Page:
Many medications and other products meant for human use are labeled "not to be used if pregnant or breastfeeding" or something to that effect. It doesn't necessarily mean that the product is toxic the user and then on to the babies, but it could just mean that there's not enough information/studies available to know if there may or may not be an issue/transfer, or the amount that may or may not be transferred, or what amount is safe for the baby to be exposed to.
I've kept aquarium fish before, and early on had a couple occasions where I had to use antibiotics on the tank. I can tell you that the package of ampicillin (which is a medication people can take) was labeled "not for use on fish intended for consumption." So, it's ok for me to take it in much higher doses, but I can't expose an animal to a fraction of it then consume the meat some months/years down the road? Should we assume that that exposure made the fish "toxic"?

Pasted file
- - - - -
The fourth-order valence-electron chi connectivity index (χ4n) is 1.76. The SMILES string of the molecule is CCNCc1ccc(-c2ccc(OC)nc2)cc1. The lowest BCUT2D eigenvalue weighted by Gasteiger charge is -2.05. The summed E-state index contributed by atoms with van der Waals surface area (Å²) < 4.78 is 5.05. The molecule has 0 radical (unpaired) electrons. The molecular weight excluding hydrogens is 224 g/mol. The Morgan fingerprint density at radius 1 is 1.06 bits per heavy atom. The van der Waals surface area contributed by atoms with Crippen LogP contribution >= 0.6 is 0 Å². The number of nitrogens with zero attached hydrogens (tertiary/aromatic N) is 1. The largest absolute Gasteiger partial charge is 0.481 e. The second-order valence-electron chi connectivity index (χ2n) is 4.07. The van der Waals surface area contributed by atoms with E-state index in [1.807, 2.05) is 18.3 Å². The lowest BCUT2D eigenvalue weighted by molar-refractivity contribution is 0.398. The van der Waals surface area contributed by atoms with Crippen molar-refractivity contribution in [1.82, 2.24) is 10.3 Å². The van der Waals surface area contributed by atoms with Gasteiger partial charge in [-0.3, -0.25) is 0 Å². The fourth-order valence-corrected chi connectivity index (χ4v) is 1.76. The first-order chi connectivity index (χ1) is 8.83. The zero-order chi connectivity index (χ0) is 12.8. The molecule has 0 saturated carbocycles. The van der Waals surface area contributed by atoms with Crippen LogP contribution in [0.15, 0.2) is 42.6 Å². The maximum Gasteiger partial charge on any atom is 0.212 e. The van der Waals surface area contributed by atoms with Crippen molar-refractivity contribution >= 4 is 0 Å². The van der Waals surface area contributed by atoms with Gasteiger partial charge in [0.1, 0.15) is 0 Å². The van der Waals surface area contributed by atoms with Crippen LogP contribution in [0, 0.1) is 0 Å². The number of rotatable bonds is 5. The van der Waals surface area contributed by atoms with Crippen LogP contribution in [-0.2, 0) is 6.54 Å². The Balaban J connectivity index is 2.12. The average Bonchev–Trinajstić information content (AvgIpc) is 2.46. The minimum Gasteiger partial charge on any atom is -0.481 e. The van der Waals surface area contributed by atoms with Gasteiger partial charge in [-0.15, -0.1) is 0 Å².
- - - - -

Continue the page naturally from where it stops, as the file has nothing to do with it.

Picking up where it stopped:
I think it's just a legal safeguard for the most part, but partially also because no one has taken the time, money, and effort to find out whether it may or may not even create an issue.
That makes me feel a bit better, but its still a concern. I think may have to ramp up my daily detox routine just to be on the safe side.
Honestly, in all the years my hubby has worked on horses, I never thought of it quite THAT way (him becoming contaminated from touching chemicals put on the horses). I know that neither of us ever wanted to BREATHE it ourselves, and whenever a horse owner offers to spray the horse because of flies, he typically declines-- but that it mostly because the spray makes their hair more slippery and he can't get the traction he wants. He also usually comes away from horse massages VERY grimy, especially on the hands and forearms. I told him he ought to charge more for "grooming" along with the massage, LOL!
I, too, have thought that it would be *nice* for the horses to be freshly bathed prior to their massages. However, at least in our world, that is not a reality. Most of our owners are working people who schedule their horses' massages around their work schedules, and are too busy to bathe the horses just prior to the appointment. Perhaps if we had some high-class show barns with oodles of bored grooms, it could happen. But that is not *our* reality, at least not at this point in time.